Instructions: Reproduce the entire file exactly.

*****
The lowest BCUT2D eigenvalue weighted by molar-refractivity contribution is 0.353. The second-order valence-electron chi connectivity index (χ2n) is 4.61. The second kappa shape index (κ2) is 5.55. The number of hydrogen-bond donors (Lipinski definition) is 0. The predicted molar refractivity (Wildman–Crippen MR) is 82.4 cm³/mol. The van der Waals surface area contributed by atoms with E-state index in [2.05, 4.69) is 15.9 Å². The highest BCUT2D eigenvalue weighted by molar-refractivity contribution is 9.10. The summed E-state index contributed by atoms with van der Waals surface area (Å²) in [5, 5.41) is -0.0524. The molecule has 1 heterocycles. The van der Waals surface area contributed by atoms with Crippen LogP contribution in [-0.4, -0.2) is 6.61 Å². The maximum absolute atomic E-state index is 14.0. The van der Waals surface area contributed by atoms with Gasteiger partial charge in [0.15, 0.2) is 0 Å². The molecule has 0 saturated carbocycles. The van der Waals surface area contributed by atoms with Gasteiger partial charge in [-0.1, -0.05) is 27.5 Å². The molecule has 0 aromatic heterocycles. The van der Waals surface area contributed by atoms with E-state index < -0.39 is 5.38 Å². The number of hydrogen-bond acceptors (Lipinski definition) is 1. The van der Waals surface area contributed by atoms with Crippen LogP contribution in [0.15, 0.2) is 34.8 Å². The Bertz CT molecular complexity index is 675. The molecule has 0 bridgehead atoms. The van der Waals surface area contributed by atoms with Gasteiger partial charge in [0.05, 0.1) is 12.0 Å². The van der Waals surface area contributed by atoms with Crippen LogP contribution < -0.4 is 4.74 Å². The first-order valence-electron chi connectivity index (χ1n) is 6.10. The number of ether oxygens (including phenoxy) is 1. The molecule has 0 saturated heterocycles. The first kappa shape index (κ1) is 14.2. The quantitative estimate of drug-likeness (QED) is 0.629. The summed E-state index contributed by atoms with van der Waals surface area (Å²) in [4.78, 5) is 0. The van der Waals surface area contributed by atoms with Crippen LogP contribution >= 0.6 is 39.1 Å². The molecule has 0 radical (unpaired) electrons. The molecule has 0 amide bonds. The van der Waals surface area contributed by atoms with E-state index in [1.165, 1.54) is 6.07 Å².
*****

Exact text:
The lowest BCUT2D eigenvalue weighted by molar-refractivity contribution is 0.353. The second-order valence-electron chi connectivity index (χ2n) is 4.61. The second kappa shape index (κ2) is 5.55. The number of hydrogen-bond donors (Lipinski definition) is 0. The predicted molar refractivity (Wildman–Crippen MR) is 82.4 cm³/mol. The van der Waals surface area contributed by atoms with E-state index in [2.05, 4.69) is 15.9 Å². The highest BCUT2D eigenvalue weighted by molar-refractivity contribution is 9.10. The summed E-state index contributed by atoms with van der Waals surface area (Å²) in [5, 5.41) is -0.0524. The molecule has 1 heterocycles. The van der Waals surface area contributed by atoms with Crippen LogP contribution in [-0.4, -0.2) is 6.61 Å². The maximum absolute atomic E-state index is 14.0. The van der Waals surface area contributed by atoms with Gasteiger partial charge in [0.15, 0.2) is 0 Å². The molecule has 0 saturated carbocycles. The van der Waals surface area contributed by atoms with Gasteiger partial charge in [-0.1, -0.05) is 27.5 Å². The molecule has 0 aromatic heterocycles. The van der Waals surface area contributed by atoms with E-state index < -0.39 is 5.38 Å². The number of hydrogen-bond acceptors (Lipinski definition) is 1. The van der Waals surface area contributed by atoms with Crippen LogP contribution in [0.15, 0.2) is 34.8 Å². The Bertz CT molecular complexity index is 675. The molecule has 0 bridgehead atoms. The van der Waals surface area contributed by atoms with Gasteiger partial charge in [0.05, 0.1) is 12.0 Å². The van der Waals surface area contributed by atoms with Crippen LogP contribution < -0.4 is 4.74 Å². The first-order valence-electron chi connectivity index (χ1n) is 6.10. The number of ether oxygens (including phenoxy) is 1. The molecule has 0 saturated heterocycles. The first kappa shape index (κ1) is 14.2. The quantitative estimate of drug-likeness (QED) is 0.629. The summed E-state index contributed by atoms with van der Waals surface area (Å²) in [4.78, 5) is 0. The van der Waals surface area contributed by atoms with Crippen LogP contribution >= 0.6 is 39.1 Å². The molecule has 0 radical (unpaired) electrons. The molecule has 0 amide bonds. The van der Waals surface area contributed by atoms with E-state index in [1.165, 1.54) is 6.07 Å².